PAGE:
Brittany Snow (above, No. 20) looks to take the ball down the court. The Stony Brook women’s basketball team came off its Jan. 3 loss to New Hampshire with a home-court victory on Jan. 7 against the Vermont Catamounts. (HEATHER KHALIFA / THE STATESMAN)

By Drew Ciampa and Cameron Boon

The Stony Brook women’s basketball team opened up the New Year on Jan. 3, losing to the New Hampshire Wildcats, 60-52, on the Seawolves’ home court. The game also marked the start of conference play in the America East.

In its inaugural season, Island Federal Credit Union Arena was unfamiliar with defeat, as both men’s and women’s basketball were perfect at home prior to Saturday’s loss.

The game was not all bad, as a milestone was reached shortly after tip-off. Cheers rang through the arena when senior forward Sabre Proctor scored her 1,000th point in a Stony Brook uniform. Proctor went to the line early in the first half to shoot two free throws, the second being her 1,000th point. Calm and collected, Proctor hit both shots and cemented herself into program history as the 14th player to score 1,000 points in school history.


“It was great to do it on our home court in front of our fans. It’s a great accomplishment, and I give credit to my coaches, teammates and family,” Proctor said of her scoring milestone.

Stony Brook has seen few shooters better than Proctor, as she reached her 1,000th career point in just three years of playing as a member of the Seawolves.

“I’m proud of her for her career and that she reached this milestone here at Stony Brook,” Head Coach Caroline McCombs said.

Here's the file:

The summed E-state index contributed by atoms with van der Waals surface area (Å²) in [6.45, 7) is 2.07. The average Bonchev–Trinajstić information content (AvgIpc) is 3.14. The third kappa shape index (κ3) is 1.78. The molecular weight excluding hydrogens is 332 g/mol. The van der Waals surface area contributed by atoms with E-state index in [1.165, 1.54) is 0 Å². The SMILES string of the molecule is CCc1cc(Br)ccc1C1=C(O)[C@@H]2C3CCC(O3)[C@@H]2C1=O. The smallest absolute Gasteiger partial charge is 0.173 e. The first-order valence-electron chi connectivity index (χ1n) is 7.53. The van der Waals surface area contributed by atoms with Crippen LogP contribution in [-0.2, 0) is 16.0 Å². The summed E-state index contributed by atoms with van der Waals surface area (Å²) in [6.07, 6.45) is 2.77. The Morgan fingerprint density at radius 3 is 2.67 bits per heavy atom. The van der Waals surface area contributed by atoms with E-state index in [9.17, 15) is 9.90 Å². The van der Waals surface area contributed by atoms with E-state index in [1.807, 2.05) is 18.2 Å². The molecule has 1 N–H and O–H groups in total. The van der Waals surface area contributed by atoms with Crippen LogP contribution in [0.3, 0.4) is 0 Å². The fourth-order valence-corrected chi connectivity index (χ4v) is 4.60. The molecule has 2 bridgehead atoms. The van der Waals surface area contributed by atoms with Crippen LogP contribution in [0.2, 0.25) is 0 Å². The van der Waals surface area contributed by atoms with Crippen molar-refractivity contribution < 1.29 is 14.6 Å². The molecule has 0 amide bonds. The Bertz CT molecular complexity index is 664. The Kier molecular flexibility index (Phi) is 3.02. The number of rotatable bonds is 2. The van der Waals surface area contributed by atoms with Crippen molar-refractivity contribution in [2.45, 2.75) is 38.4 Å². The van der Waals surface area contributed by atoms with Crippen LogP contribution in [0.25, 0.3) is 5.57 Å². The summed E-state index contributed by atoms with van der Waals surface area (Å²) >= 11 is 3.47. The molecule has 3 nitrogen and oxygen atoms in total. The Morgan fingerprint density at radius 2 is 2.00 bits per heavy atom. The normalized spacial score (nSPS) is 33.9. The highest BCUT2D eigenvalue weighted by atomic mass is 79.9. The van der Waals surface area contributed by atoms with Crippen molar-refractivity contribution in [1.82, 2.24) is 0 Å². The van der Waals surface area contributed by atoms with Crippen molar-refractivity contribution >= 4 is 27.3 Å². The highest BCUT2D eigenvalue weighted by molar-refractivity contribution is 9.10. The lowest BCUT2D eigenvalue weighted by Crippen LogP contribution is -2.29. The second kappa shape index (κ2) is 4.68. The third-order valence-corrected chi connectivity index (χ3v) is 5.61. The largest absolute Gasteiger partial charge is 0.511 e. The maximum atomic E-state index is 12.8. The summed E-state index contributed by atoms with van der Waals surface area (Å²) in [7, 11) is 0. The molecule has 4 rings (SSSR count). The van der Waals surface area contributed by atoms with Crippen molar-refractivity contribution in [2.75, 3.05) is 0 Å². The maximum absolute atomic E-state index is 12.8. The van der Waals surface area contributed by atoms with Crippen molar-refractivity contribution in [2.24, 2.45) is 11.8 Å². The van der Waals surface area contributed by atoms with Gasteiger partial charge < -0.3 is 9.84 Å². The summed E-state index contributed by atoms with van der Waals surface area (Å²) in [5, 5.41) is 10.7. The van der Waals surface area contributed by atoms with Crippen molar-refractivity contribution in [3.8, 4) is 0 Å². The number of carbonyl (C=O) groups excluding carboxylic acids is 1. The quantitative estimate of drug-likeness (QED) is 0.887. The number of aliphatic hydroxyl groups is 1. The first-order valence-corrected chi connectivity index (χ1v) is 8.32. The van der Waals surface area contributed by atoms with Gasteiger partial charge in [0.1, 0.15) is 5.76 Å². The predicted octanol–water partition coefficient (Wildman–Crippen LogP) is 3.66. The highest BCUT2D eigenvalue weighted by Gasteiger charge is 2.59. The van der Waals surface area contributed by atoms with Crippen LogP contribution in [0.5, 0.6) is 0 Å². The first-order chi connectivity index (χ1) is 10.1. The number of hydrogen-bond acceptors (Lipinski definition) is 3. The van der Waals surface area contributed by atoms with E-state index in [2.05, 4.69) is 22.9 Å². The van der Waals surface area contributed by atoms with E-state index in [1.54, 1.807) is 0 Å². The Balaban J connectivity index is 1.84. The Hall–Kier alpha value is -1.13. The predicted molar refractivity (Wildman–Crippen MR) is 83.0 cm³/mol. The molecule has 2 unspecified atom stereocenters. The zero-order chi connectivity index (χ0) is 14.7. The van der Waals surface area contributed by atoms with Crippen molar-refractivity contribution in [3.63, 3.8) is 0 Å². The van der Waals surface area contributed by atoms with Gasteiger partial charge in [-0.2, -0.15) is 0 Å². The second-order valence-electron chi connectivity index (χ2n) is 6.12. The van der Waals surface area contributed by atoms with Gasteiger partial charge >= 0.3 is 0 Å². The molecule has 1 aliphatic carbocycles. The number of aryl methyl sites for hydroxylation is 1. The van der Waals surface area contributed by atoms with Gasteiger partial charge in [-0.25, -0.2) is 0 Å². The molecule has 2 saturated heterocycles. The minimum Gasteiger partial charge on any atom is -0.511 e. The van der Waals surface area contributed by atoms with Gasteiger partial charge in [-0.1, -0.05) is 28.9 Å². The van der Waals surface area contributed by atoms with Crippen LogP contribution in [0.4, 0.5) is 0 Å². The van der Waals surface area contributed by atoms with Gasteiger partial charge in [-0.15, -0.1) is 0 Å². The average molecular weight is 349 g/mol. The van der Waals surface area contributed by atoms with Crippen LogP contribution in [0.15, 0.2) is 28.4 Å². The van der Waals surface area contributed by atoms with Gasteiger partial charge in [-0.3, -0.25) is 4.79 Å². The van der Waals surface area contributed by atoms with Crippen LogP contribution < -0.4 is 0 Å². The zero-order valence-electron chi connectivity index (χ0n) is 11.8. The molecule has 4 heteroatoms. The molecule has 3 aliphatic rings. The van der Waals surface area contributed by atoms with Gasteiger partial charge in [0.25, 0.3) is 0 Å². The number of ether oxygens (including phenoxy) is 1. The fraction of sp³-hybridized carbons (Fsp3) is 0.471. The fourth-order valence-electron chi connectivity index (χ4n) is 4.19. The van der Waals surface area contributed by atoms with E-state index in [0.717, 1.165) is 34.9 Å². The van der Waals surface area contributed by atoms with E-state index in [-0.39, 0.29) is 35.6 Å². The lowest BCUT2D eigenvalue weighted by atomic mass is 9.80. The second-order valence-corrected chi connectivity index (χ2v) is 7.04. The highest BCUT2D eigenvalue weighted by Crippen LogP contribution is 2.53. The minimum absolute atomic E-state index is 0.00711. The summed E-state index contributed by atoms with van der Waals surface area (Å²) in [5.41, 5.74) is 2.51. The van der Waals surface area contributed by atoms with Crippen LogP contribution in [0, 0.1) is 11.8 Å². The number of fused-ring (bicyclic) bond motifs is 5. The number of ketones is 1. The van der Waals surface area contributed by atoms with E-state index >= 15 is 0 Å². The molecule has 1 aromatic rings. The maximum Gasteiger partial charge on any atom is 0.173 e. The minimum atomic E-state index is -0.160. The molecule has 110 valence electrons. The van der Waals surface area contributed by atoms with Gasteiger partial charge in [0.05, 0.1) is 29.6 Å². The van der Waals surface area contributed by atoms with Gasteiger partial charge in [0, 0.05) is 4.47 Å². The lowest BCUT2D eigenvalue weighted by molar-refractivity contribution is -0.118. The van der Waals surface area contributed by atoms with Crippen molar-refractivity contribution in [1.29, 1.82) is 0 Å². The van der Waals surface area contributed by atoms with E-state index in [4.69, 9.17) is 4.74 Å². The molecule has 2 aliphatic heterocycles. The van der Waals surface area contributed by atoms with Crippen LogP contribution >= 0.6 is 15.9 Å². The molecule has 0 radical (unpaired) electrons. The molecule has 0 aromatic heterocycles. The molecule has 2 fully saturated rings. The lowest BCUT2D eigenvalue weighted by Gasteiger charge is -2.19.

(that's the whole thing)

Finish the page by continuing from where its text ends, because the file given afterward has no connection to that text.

The Seawolves also saw Brittany Snow and Jessica Ogunnorin contribute on both ends of the court. Snow scored a game-high 16 points and Ogunnorin grabbed six defensive rebounds, totaling 12.


At the end of the day, it was SBU’s shooting percentage that hurt them. With just a .370 field goal percentage, the team struggled to keep up with New Hampshire’s balanced scoring attack.

“We made good plays, but we couldn’t keep it consistent throughout the game and that was our downfall today,” Snow said regarding the team’s performance.

New Hampshire freshman center Carlie Pogue and junior guard Elizabeth Belanger led the way for the Wildcats, scoring 12 points each. New Hampshire took advantage of Stony Brook’s 12 turnovers and managed to score 17 of its 60 points off Seawolves miscues.

“It’s a huge factor. Only 12 turnovers which isn’t that bad overall, but the fact that they scored 17 points off those turnovers, that’s hard to defend,” McCombs said, “We will have to continue to work on taking care of the ball.”

On Wednesday, Stony Brook once again hit the court at Island FCU Arena, this time hosting another America East opponent in Vermont. In the contest, the Seawolves held the Catamounts to just 20.4 percent shooting from the field. As a result, the Seawolves came away with a 60-38 victory.


“It was a great team win. We got a lot of different people involved,” McCombs said after the convincing win.